NHL Commissioner Gary Bettman helped get ownership just about everything it wanted in a new CBA in 2004. Eight years after the lost 2004-05 season, ownership wants more.
When the Tampa Bay Lightning sent out a press release a few days ago about preseason tickets for a game in Orlando, I balked at the idea of promoting the news. Oh, that's not a protest of the Lightning marketing a game, or a protest of Amway Center hosting hockey. It's all over the uncertainty of the moment, brought along by ongoing labor negotiations between the NHL and the NHLPA.
Everything is on hold. Most everything has gone quiet.
In the stillness of the moment, the grand malice is stalking prey once again - the need for money, the need for more money, the need for satisfaction.
Money isn't really the issue, though it's the primary discussion point in the 2012 labor negotiation between the National Hockey League and National Hockey League Players Association. We can get lost in rhetoric about finances and revenues, zombie franchises that are siphoning the financial strength of the league, outlandish contracts, and players-as-the-product. The issue is money, but it's not. The issue is financial, but it's not.
The issue is control. The centerpiece of this labor negotiation is domination.
We've been here before. We've seen it before. We've heard it before. 2004-05; the season that went to hell because of the nefariousness of an ill-kempt negotiation between the league and the players. I'm one of the few remaining hockey bloggers who were around and chronicling the dark days of the 2004 NHL lockout. And while I could reference any number of stories I wrote about the labor strife, let me reference what I wrote on opening night, 2005 after it was all said and done:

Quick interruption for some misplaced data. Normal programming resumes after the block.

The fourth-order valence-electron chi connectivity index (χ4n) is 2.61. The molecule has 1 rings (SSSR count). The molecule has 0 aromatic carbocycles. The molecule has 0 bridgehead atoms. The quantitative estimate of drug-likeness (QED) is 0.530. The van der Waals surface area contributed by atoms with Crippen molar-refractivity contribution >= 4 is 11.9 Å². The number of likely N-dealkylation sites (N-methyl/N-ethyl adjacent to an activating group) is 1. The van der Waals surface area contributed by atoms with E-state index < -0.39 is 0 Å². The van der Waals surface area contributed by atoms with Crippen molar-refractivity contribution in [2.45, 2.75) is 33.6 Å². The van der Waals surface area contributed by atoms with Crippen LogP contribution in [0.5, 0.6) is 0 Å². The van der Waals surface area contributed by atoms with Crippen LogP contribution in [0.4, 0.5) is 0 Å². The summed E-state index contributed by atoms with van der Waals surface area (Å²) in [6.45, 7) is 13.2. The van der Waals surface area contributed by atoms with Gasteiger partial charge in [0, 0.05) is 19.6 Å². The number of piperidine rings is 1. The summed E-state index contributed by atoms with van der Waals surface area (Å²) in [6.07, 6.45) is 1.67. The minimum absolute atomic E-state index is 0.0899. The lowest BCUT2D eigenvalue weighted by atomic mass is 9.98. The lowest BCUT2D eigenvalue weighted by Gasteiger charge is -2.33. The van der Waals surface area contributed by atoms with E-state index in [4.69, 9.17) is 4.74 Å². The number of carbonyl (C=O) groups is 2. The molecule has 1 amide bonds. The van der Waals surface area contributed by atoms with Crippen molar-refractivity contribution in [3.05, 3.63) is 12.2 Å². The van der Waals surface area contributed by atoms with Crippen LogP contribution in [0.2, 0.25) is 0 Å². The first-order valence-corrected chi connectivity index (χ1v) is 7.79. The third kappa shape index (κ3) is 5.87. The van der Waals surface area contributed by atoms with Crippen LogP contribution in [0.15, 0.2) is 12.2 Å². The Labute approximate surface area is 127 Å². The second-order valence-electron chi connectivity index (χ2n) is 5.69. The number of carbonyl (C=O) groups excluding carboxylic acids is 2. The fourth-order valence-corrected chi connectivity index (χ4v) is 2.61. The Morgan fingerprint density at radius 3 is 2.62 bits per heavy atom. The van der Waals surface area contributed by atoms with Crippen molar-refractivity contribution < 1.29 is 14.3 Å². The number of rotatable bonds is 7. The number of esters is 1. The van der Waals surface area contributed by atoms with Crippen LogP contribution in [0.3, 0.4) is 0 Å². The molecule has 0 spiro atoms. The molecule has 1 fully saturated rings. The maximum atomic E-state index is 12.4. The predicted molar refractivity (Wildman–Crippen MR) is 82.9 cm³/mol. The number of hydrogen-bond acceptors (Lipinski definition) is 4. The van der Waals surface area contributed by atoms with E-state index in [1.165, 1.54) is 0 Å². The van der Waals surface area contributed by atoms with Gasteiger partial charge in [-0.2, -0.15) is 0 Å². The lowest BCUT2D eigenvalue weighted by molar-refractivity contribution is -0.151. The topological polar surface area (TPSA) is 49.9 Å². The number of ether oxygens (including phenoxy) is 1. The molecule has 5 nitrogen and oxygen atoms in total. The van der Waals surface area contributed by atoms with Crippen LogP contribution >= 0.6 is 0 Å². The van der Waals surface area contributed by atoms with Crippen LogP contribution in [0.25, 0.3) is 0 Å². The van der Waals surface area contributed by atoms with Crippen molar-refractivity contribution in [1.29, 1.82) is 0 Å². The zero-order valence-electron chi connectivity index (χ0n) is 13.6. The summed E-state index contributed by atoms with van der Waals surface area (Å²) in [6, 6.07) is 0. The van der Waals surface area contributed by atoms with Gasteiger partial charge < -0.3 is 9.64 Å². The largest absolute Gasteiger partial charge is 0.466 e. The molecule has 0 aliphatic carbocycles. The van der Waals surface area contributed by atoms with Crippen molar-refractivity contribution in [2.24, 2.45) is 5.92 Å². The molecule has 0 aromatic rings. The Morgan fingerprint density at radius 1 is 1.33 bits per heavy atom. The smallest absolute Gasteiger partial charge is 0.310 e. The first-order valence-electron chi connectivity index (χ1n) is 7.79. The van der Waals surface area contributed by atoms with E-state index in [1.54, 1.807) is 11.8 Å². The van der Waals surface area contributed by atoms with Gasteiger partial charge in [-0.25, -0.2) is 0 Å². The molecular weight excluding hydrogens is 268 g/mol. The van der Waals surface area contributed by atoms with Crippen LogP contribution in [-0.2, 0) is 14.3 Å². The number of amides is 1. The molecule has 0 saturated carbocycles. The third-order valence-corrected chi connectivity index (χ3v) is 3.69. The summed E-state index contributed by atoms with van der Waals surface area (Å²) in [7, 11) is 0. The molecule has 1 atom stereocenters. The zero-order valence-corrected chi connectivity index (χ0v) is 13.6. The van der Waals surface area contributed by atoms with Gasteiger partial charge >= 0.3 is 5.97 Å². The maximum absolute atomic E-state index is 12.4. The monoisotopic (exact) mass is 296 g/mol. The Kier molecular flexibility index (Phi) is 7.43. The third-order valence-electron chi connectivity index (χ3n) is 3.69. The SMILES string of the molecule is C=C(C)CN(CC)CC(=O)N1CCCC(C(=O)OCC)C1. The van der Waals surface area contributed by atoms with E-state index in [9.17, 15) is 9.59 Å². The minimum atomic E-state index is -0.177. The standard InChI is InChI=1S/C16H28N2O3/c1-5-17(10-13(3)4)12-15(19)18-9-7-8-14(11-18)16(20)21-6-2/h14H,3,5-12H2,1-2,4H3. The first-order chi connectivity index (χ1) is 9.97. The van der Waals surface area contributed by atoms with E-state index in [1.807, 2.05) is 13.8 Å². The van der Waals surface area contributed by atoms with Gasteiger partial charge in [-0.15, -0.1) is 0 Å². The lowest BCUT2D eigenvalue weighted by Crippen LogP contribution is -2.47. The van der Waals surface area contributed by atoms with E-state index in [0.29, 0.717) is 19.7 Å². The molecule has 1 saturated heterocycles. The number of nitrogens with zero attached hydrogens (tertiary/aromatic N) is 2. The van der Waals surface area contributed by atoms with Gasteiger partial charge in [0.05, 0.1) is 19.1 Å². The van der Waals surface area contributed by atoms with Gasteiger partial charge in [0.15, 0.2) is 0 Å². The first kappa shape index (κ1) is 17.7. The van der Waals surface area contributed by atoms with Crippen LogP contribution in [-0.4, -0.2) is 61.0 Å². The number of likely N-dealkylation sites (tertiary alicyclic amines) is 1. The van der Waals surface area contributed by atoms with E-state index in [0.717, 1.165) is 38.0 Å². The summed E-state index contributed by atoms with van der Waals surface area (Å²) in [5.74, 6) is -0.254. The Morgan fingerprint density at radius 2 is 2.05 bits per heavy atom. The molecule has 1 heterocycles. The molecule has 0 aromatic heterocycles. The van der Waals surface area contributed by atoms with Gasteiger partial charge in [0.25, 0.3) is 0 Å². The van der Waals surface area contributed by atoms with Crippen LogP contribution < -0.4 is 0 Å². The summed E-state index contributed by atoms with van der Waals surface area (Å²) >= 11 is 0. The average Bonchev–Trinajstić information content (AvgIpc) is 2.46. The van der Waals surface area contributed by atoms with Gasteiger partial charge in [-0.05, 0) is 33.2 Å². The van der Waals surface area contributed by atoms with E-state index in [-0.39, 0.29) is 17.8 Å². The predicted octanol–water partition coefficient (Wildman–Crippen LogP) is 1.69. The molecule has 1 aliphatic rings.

To summarize, the 2004-05 National Hockey League season was killed by any and all of the following words in no particular order: stubbornness, thoughtlessness, greed, tactlessness, cluelessness, incompetence, greed, grubbing, strife, anarchy, deranged thoughts, heartlessness, out-of-touchness, stupidity, greed, discombobulations, bickering, cruelty, squabbling, disinformation, lying, brown-nosing, groveling, friction, disunity, disloyalty, havoc, idiocy, gluttony, selfishness, distortions, incompatibility, partisan politics of a business variety, hate, small minds, big pockets, money grubbing and greed.
Did I say greed? Did I say it enough?
OK, now you have all these words that played out in various forms over months and months on end - any one of those words can be used to describe any number of people or situations that have passed over a year time span and basically helped screw the fans. Every fan.
Both sides were guilty. Both sides were to blame. Ownership was steadfast and sinister while the NHLPA was belligerent and incompetent. It was so easy to sympathize with ownership and believe some of the rhetoric coming from the league itself (and it's mouthpieces in the media)... On top of that, as a small-market fan who has seen how well small markets can do in other sports with thanks to the salary cap (the central issue in the 2004 work stoppage), it seemed like a non-issue that was mortifying the players union.
The Players Association helped the owners cause with some tactics such as rejecting ownership offers outright and rarely making counter proposals, as well as its members being kept at arm's length about negotiations. The union at large, it appeared, was expected to trust and put faith entirely into their respective player representatives without seeing facts and figures for themselves. This led to both canned lines being repeated among the players, and the appearance of a larger ignorance about what was going on. The fact players were escaping the situations entirely and playing in Europe didn't help things either.